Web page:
Previous 1 2 3 Next 31 Replies Latest reply: May 25, 2014 8:16 PM by Marty Roberts Go to original post
  • Marty Roberts Level 1 Level 1 (10 points)

    Hi Meg - I am already an Adobe subscriber for DW and PS, so thought I'd give Premiere a try.  I am brand new to it.  Any suggestions?  Also, it will accet AVCHD files correct?

    Thanks!

    Marty

  • Meg The Dog Level 6 Level 6 (10,285 points)

    Yes, it will work natively with AVCHD so you can use without conversion.

    If you are familiar with FCP then it should be pretty straight forward.

    There are lots of tutorials posted, when you get stuck, you can Google for the solution solution.

    If you are new to editing in general then take one of the on-line courses - it will be money well spent.

     

     

    MtD

  • Marty Roberts Level 1 Level 1 (10 points)

    It's funny - the Panasonic tech support person told me I had to use iframe - avchd won't work with Mac!  I was pretty sure they were wrong.  I have used Final cut so I htink I will like Premiere - especially sin ce I am already paying the $50 per month!

  • Michael Grenadier Level 7 Level 7 (20,315 points)

    Hey Meg, what's your real world experience working with AVCHD files directly in Premiere?   I gotta say that playing around in Avid Media Composer, although you could kind of work with the files directly, it was not a pleasant experience.  And in FCP7, I can't say I like working directly with XDCAM material.  Scrubbing, Rendering, and Exporting are no where near as smooth compared to working with ProRes material. 

     

    I have worked some with h264 material in Premiere 5.5.  Kinda felt the same way.  I know converting material to a more robust format takes time and drive space, but...

  • Meg The Dog Level 6 Level 6 (10,285 points)

    It is fairly seamless. I don't really notice much difference in behavior except that since it so CPU/GPU intensive, the fans on my older MacBook Pro run full blast while editing with AVCHD material.

     

    MtD

  • Marty Roberts Level 1 Level 1 (10 points)

    Meg - do you mind if I pick your brain a bit more?  Or anyone that would like to respond... I have a new Panasonic camcorder.  I'm not used to working with these files.  When I plug it in, it goes right to iPhoto to import.  Is that the best way to import the files?  Or is there a better way?  The AVCHD files themselves don't show up in the finder.  Just one file that I guess contains all of them.  I haven't figured out any other way to see the individual clips.  Then once they are in iPhoto, I can't find them from Premiere to import.  Any advice much appreciated.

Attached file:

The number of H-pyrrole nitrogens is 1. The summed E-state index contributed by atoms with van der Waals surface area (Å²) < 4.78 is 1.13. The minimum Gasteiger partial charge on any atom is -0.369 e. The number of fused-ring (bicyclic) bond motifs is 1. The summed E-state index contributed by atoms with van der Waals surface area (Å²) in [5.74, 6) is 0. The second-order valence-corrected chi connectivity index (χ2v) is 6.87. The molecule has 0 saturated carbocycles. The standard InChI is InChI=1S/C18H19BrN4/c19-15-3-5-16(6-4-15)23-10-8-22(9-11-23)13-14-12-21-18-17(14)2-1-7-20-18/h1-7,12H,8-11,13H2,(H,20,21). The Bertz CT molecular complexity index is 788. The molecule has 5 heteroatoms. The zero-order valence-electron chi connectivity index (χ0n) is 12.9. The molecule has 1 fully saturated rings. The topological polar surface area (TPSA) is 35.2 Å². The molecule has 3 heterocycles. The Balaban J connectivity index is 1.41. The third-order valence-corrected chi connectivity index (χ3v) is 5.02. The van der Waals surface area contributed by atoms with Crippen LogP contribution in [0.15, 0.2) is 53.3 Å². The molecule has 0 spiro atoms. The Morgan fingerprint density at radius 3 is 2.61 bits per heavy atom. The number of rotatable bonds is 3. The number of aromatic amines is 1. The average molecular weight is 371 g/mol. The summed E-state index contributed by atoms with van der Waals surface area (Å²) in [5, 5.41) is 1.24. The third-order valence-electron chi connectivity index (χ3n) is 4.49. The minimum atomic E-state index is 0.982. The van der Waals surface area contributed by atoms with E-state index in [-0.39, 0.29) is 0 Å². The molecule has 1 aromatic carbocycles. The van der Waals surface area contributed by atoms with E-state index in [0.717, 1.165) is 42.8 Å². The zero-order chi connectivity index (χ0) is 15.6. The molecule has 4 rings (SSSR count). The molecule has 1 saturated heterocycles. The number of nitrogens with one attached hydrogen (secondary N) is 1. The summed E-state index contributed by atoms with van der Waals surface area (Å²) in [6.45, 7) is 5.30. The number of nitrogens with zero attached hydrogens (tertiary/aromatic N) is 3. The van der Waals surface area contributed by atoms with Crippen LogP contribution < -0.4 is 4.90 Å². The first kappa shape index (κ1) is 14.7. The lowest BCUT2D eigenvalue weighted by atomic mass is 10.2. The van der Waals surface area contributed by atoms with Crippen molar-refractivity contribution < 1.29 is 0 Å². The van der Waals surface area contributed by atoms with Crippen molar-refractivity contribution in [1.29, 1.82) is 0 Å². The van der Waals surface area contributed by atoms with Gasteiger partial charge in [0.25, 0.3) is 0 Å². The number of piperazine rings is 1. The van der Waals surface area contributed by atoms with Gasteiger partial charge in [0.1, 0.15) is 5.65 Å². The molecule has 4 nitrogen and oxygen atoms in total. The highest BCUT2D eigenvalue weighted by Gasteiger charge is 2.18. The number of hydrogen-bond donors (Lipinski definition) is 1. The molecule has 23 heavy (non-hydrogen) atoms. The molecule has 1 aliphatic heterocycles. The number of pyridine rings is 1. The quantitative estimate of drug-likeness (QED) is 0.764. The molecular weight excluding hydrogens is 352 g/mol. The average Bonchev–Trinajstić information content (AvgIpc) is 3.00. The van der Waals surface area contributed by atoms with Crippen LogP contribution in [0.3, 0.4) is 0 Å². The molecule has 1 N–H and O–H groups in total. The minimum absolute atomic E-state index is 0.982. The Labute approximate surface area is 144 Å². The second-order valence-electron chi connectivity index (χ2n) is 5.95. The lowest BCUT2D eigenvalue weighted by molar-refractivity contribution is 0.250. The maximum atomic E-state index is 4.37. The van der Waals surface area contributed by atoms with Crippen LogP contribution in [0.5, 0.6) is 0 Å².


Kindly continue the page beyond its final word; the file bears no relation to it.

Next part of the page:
• Meg The Dog Level 6 Level 6 (10,285 points)

    Do not import the files into iPhoto.

     

    Plug in the camera. When it mounts to the desktop, copy the entire camera media to one of your disc drives, leaving the entire flle structure intact (drag  the camera media to one of your drives).

     

    Launch Premiere, create your project, and then go to the menu File > Import and navigate the top level of the media you just copied and click on the button "Import". This will load all you flies into Premiere Pro. You will likely get a warning box listing a whole bunch of files it could not import - that is OK - those are just the metadata files that are in the file structure of the camera media. Dismiss that, and you should be good to go.

     

    If you want to work with only one of just a few of the files on the camera media, open the camera media and double click on the AVCHD icon. A small window will open with thumbnails of all the video files. When you find the file you want to use in the thumbnails, click on it to select it and click the Open button.